Years ago, I wanted to pray for some friends of ours, a married couple who had a great interest in spirituality but who hadn’t landed in any one particular faith. I wanted them to get to know Jesus. I thought that relationship would bless them and delight them and that they would experience the fullness of God’s love for them and their purpose in the world by coming to know Jesus personally. I still believe this is true.
And yet I also felt icky praying for them, and I couldn’t figure out why.
Eventually I realized it was because I was praying with an attitude of superiority. I had cut myself off from my friends in my heart, as if I had something to offer and they had nothing to give. Once I realized that attitude, it didn’t change my desire for them. I still wanted them to know Jesus, and I still prayed for that. But I was able to pray with a posture of receptivity, with a desire to see their particular gifts and to receive those from them, whether or not we ever shared the same faith. I started to assume not only that I had something to offer but also that I had needs that they could meet, if only I would approach them with humility and love.
Over time, I’ve come to understand that God has made us as people who are designed to give and receive love. I’ve come to understand that love is not coercive but receptive, not insistent but invitational. I’ve come to learn that love is relational.
Jesus models the way of love in his interactions with people in all sorts of ways, but one primary way he models love is in the way he talks with people. He doesn’t shy away from what he knows to be true. He isn’t afraid of offending people. He isn’t reluctant to teach, but he doesn’t need to win arguments or convert people to his way of seeing. He operates with humble confidence. And he does this largely through questions.
I haven’t taken the time to do the counting myself, but I’ve heard that Jesus asks 307 questions over the course of the four books of the Bible that contain stories about him, and 183 questions are asked of him. Nearly 500 questions go back and forth between Jesus and the people around him.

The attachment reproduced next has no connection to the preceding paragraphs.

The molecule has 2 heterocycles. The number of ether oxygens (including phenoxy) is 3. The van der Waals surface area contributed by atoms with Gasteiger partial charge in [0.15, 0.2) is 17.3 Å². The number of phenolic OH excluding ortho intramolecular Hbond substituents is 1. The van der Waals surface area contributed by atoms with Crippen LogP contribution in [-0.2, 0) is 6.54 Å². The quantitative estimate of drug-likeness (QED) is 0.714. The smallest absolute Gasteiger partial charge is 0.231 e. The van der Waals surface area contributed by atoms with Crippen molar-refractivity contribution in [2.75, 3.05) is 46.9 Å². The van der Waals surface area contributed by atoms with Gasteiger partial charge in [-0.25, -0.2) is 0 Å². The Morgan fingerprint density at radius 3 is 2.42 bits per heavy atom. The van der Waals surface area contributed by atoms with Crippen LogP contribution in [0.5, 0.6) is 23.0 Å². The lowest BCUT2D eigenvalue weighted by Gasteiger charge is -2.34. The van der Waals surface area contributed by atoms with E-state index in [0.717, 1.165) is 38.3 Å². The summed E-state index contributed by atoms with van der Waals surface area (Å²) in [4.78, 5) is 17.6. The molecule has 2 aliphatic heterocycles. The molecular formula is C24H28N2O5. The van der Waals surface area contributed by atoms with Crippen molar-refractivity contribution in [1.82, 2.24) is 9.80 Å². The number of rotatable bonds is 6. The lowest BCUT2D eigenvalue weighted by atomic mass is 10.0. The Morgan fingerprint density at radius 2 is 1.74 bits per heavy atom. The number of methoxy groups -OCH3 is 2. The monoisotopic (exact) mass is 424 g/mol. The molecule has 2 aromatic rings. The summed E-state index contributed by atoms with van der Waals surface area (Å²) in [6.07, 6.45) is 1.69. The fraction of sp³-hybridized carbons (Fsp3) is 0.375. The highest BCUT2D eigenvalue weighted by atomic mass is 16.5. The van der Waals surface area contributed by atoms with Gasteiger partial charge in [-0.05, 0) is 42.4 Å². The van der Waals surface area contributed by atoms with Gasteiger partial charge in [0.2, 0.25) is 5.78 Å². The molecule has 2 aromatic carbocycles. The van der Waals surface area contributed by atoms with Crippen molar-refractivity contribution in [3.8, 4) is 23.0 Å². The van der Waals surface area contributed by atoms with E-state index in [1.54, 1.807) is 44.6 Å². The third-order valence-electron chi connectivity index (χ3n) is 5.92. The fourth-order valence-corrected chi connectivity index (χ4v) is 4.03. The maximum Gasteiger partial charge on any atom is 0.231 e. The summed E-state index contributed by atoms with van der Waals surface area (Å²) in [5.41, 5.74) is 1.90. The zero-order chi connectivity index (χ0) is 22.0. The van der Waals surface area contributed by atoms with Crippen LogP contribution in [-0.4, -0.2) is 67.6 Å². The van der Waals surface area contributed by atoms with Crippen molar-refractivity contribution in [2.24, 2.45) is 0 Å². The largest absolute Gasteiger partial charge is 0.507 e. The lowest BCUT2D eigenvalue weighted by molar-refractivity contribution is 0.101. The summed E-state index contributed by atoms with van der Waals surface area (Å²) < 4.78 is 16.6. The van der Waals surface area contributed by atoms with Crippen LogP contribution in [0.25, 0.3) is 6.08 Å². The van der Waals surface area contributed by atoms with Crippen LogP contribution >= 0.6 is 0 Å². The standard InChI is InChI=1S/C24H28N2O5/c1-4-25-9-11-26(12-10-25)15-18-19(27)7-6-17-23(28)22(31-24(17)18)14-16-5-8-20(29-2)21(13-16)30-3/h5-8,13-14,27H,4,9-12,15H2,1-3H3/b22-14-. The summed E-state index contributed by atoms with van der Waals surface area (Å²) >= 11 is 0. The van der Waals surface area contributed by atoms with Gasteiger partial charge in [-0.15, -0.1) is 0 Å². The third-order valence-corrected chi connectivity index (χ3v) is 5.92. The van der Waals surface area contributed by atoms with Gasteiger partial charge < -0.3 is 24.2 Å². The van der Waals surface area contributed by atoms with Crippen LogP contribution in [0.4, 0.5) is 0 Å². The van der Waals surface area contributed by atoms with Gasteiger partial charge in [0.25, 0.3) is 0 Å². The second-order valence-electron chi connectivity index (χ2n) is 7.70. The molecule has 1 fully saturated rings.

According to James Danaher, Jesus only offers direct answers to 3 of those questions.
Jesus hardly ever offered direct answers, and yet he was argu
ably the best teacher and guide into a relationship with God who has ever lived. What can we learn from him?
I wrote a post last week about how understanding ourselves as children of God will help us to have conversations with our own children about faith. Today’s post is part two, and here I want to suggest that asking and receiving questions is also central to having meaningful and long-lasting conversations with our kids (and anyone else for that matter) about faith.
We can take Jesus’ way of talking about faith–in the form of questions, in ongoing discourse that opens up relationships rather than commandments, in loving exchanges–and we can follow his gentle, confident way as we talk with our kids.
We don’t need to have all the answers. We don’t need them to understand everything all at once. We don’t need to force belief upon them.
Jesus invites us to love our kids by asking questions, by taking their questions seriously, and by walking together in love.
On a practical note, I’ve recently found a guide to Faith Conversations that might be helpful to you, as it poses four sets of questions we can ask our kids. Then again, it might not be helpful because these questions can be tough even for me to answer. “When did you feel God’s love today?” is one of the questions, for example, and that can be a bit abstract for all of us. And yet when we think about what Paul tells us about what God’s love looks like: patient, kind, forgiving, or about what the fruit of God’s Spirit looks like: lov
e, peace, joy–then that abstraction becomes a little more concrete.
So perhaps begin by asking, “When did you feel peace (or love, hope, joy) today?”
What if every time we feel love, joy, and peace, we are feeling God’s presence? What if every time we give or receive forgiveness we are participating in God’s work in the world? These are the types of questions that guide me toward seeing God in unexpected corners of my day. I hope that’s true for our kids too.
I’m going to offer 5 other ways to put these ideas into practice in my newsletter next week. If you’re interested in thinking more about how to talk with your kids (or friends) about faith, you can sign up for my newsletter here.